On October 21st, ClassIn was honored to present its first Uganda-specific webinar titled How to Sustain Continuous Learning amid School Closures in Uganda.
Hosted by Godwin Bahangondi, Director at Eduln Technologies, the webinar featured Areebabyona Kanyonyore, Business Manager of Trinity Schools, Lilian Matovu, Principal of Our Lady of Africa Schools, and Ahwera Rabwon, Physics Teacher at St Mark’s College Namagoma. Following the latest presidential statements on further COVID-19 lockdown measures in Uganda, the panel shared effective ways to ensure continuous learning with regard to uniquely local challenges.
Challenges Posed by the Pandemic
In Uganda, waves of school closures since March 15, 2020 have severely impacted schools. Notably, the financial situation of schools suffered a serious setback as the median revenue dropped by 80% nationwide. What’s worse was that by July, 91% of schools were unable to pay their teachers any salary. “Governments are fearful of opening schools due to the lack of funding but also for the fear of COVID-19 spread among student population,” Mr. Bahangondi stressed.
In addition, particular student demographics are hit harder than others. With limited resources at hand, many educational institutions struggle with supporting or retaining their international students. Schools also witnessed a decrease in the number of female students due to marriages and pregnancies.
On the other hand, despite emergency measures taken by schools to deliver classes online, the learning effectiveness failed to meet the expectations of teachers and administrators. Network malfunctions, limited teaching resources, poor class management, as well as low participation rates undermined the quality and efficiency of virtual learning.
Seeking Ways to Maintain Learning Continuity
Due to the suspension of in-person instruction, schools have attempted various methods to champion uninterrupted learning while ensuring the safety of students and teachers. During the initial phase of lockdown from March 2020 to October 2020, teachers at Trinity Schools recorded their lessons on DVDs and delivered them to students with hardcopy notes. However, due to long mail cycles and the lack of tools for real-time interaction, teachers were unable to obtain timely feedback from students or measure learning outcomes.
While pursuing a bachelors’ degree at Makerere University, Ahwera Rabwon got a chance to interact with an e-learning platform in 2016. Since then, he has been trying to use EdTech to engage students in class. “COVID-19 hit the world, hardly one year after leaving University and this was an opportunity for me to implement my eLearning ideas I had collected over time. I interacted with 18 EdTech software available at the time,” Rabwon reflected.
Our lady of Africa Schools had also embraced online teaching promptly to keep in touch with students and parents. The schools tried all kinds of platforms and applications. While they provided a solution to face-to-face meetings, other challenges such as data consumption, the lack of interaction, as well as homework checks remained.
ClassIn Ensures Long-Term, Effective Learning
Our webinar speakers learned about ClassIn through different sources, but they all felt that the experience ClassIn brought to classrooms exceeded their expectations. “After my convictions that ClassIn was the next big thing in education and EdTech sectors, the next stage was for me to experiment it with my students. They like it,” said Ahwera Rabwon after comparing various platforms. And when the second lockdown went into effect in June 2021, he advised St. Mark’s College Namagoma to use ClassIn for continuous teaching and learning.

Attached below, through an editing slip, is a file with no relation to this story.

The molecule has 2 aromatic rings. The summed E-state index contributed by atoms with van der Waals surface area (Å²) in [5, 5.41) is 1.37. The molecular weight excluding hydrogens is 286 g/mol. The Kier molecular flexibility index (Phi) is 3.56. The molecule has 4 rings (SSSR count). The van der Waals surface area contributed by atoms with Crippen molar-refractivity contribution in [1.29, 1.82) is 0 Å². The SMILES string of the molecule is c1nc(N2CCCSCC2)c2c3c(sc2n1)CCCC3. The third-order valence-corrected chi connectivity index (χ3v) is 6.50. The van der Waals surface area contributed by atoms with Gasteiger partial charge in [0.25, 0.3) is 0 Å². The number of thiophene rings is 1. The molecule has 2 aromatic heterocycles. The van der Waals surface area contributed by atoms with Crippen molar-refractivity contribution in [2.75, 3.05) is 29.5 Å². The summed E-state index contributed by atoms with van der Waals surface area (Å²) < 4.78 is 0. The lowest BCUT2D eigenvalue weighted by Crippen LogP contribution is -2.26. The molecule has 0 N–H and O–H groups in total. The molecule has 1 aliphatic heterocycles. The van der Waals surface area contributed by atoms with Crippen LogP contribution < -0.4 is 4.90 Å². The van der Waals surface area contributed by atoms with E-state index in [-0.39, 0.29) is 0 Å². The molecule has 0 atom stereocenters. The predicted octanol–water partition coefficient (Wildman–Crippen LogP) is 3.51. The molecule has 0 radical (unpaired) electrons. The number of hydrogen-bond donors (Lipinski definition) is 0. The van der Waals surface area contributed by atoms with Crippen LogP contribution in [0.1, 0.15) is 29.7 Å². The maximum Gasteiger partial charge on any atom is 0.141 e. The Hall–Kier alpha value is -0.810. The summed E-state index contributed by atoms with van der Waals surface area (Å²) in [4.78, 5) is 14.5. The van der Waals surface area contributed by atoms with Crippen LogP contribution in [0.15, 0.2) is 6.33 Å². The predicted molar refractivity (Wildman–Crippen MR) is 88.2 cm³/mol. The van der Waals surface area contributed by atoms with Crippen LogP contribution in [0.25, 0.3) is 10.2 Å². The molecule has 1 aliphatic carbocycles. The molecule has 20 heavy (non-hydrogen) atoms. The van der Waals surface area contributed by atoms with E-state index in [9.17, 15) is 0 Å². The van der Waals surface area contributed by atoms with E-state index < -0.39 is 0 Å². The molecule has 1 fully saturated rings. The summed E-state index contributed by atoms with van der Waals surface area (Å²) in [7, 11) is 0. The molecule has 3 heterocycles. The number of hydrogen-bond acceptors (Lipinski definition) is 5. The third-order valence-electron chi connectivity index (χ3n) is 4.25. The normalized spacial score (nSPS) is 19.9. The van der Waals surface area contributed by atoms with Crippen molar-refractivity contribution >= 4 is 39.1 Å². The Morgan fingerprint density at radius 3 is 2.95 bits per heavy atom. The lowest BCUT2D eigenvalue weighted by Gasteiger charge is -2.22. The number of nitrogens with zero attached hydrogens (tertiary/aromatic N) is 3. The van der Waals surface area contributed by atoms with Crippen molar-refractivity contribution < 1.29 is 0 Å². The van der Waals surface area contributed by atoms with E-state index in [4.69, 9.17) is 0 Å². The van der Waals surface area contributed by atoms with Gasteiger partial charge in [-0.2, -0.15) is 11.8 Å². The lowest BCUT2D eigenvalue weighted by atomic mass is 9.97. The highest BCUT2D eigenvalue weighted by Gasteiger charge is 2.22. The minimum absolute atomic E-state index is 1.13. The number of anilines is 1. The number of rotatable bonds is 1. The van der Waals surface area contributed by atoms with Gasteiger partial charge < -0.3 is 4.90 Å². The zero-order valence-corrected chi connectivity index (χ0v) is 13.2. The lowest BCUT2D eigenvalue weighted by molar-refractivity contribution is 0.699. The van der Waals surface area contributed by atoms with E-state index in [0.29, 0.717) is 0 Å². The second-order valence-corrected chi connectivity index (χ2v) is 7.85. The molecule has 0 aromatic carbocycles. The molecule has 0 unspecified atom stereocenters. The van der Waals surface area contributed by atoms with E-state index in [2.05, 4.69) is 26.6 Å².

When it comes to K12 education, Areebabyona Kanyonyore described a truly student-centered learning experience after adopting ClassIn. “All the lessons are pretty much run by the students, and all the teacher does is to moderate the lesson…We as a school have learned better ways of how to engage the children and how to let the children engage themselves,” Kanyonyore observed.
“All the lessons are pretty much run by the students, and all the teacher does is to moderate the lesson…We as a school have learned better ways of how to engage the children and how to let the children engage themselves." -- Areebabyona Kanyonyore, Business Manager of Trinity Schools
Lilian Matovu highlighted ClassIn’s administrative features: “Our administrators can supervise and analyze teachers’ and students’ performance anytime from anywhere. Don’t forget that the school’s reputation is everything to you. It gives real-time class monitoring, class recording library, and attendance tracking.”
ClassIn offers a wide range of interactive tools and communication channels for both live classes and recordings. As a result, teachers and administrators observed that classes became more efficient and versatile. “ClassIn is an online teaching platform that enables teachers and students from across the globe to come together face-to-face and learn in a collaborative online environment,” Mr. Kanyonyore summarized.
Webinar Recording: How to Sustain Continuous Learning amid School Closures in Uganda
About ClassIn: https://www.classin.com/en/
*ClassIn is a leading edtech company that provides a one-stop solution for digital learning.
ClassIn software enables interactive classrooms, in-school social app, lesson scheduling, homework management, and school management dashboard, which start free and scale up to meet our customers' needs at any stage of teaching. Today, thousands of schools and institutions around the world benefit from ClassIn's powerful and easy-to-use tools to teach online and offline.